Pride faces backlash from defenders of gay whistleblower

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Famed whistleblower Daniel Ellsberg said he plans to march in the SF Pride Parade to honor Bradley Manning.
GUARDIAN PHOTO BY REBECCA BOWE

In the wake of the debacle unleashed by San Francisco Pride’s announcement that gay whistleblower Bradley Manning would not be grand marshal for this year's Pride Parade after all, a large crowd of protesters assembled outside Pride’s Market Street headquarters April 29 for a hastily organized rally condemning the move. They held signs depicting Manning’s image, and chanted, “Grand marshal, not court martial!”

Famed whistleblower Daniel Ellsberg, who helped foment opposition to the Vietnam War by leaking classified government documents known as the Pentagon Papers to the New York Times in 1971, expressed support and admiration for the young US Army soldier. Manning was arrested in May of 2010 on suspicion of having leaked classified government cables and military footage later published by WikiLeaks, and faces a possible life sentence.

"A big mistake was made by the Board of Directors of SF Pride," Ellsberg said. Referencing director Lisa Williams' statement that not even a "hint" of support for Manning would be tolerated, Ellsberg said, "I don't hint at support for Bradley Manning. I couldn't be louder. I will be marching in that parade, for the first time for me, with a banner honoring Bradley Manning."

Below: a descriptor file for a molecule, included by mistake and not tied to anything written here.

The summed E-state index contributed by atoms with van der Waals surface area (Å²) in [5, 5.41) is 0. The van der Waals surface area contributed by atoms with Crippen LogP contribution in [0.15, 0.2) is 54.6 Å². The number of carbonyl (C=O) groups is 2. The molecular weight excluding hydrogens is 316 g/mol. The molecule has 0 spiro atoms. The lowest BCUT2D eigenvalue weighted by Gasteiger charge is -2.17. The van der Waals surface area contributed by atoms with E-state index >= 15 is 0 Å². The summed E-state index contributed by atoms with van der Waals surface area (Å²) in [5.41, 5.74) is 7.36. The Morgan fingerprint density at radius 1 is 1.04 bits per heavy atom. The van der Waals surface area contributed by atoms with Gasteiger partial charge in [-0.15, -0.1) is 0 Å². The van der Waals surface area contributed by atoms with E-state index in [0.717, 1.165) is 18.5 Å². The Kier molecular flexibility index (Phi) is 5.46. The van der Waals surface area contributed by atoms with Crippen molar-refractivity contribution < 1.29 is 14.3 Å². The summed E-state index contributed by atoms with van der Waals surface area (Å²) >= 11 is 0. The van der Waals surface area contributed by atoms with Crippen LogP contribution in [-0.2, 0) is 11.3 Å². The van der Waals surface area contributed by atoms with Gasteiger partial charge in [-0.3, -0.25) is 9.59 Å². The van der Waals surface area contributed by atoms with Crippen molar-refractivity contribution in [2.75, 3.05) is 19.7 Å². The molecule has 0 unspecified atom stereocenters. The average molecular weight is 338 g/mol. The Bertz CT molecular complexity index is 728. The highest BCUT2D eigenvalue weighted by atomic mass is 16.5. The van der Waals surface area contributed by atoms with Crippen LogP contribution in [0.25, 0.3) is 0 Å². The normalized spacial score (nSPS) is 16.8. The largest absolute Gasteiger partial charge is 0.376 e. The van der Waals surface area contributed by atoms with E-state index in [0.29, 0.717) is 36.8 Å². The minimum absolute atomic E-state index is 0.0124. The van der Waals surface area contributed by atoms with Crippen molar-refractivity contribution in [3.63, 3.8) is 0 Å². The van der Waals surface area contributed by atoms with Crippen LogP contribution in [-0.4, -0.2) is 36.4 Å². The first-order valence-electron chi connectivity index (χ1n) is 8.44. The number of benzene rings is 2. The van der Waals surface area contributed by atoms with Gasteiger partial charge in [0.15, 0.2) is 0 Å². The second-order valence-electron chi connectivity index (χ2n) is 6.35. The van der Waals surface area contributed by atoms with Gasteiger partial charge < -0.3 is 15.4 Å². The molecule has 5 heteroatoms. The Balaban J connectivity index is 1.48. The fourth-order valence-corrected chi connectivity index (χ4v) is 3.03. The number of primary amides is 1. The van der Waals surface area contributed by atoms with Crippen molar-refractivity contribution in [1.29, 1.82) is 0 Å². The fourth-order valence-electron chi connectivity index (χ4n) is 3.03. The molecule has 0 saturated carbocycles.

Gay Navy veteran John Caldera, commander of the Bob Basker Post 315 of the American Legion, an LGBT-focused veteran’s organization, announced that his members had voted unanimously to call for Williams' resignation, saying she had "negated and belittled all of the voices of the community" who had expressed support for Manning. He also condemned Pride for withholding its support for Manning while accepting funding from the likes of Wells Fargo, a banking giant responsible for foreclosures that have affected veterans. "The SF Pride committee has to put people first and corporations second," he said.

Joey Cain, a former grand marshal who said he nominated Manning, noted that he was not calling for Williams to resign, but hoped she would realize the mistake and reinstate him as grand marshal. "What he did was heroic ... Bradley made the world a better place," Cain said. He shamed Pride for straying so far from the roots of the gay movement. “We believed in radical inclusivity,” practicing tolerance for all “colors, genders and opinions,” he said, with the understanding that “We don’t all agree. We never will. But we’re sure never going to throw any part of the community under the bus.”

The rally was organized by longtime housing activist Tommi Mecca (pictured, center), comedian Lisa Geduldig and blogger Michael Petrelis.

Some counter-protesters from the Log Cabin Republicans, a gay GOP organization, even made an appearance. “We were praising the Pride Committee for not having selected Manning,” SF Log Cabin Republicans Fred Schein told the Bay Guardian.

Paul Bloom, a longtime activist, handed the Guardian a written statement on his take of the whole dustup, which he viewed as "an opportunity for people to unite in our understanding that there is no antiwar movement without gay people, and no movement for human rights that doesn’t envision an end to war.”

"Why does the SF Gay Pride Parade need corporate sponsorship, anyway?” Bloom wrote. “The parade must be brought back into the struggle as a part of it instead of remaining the grossly commercial spectacle it has become. We need to occupy the parade."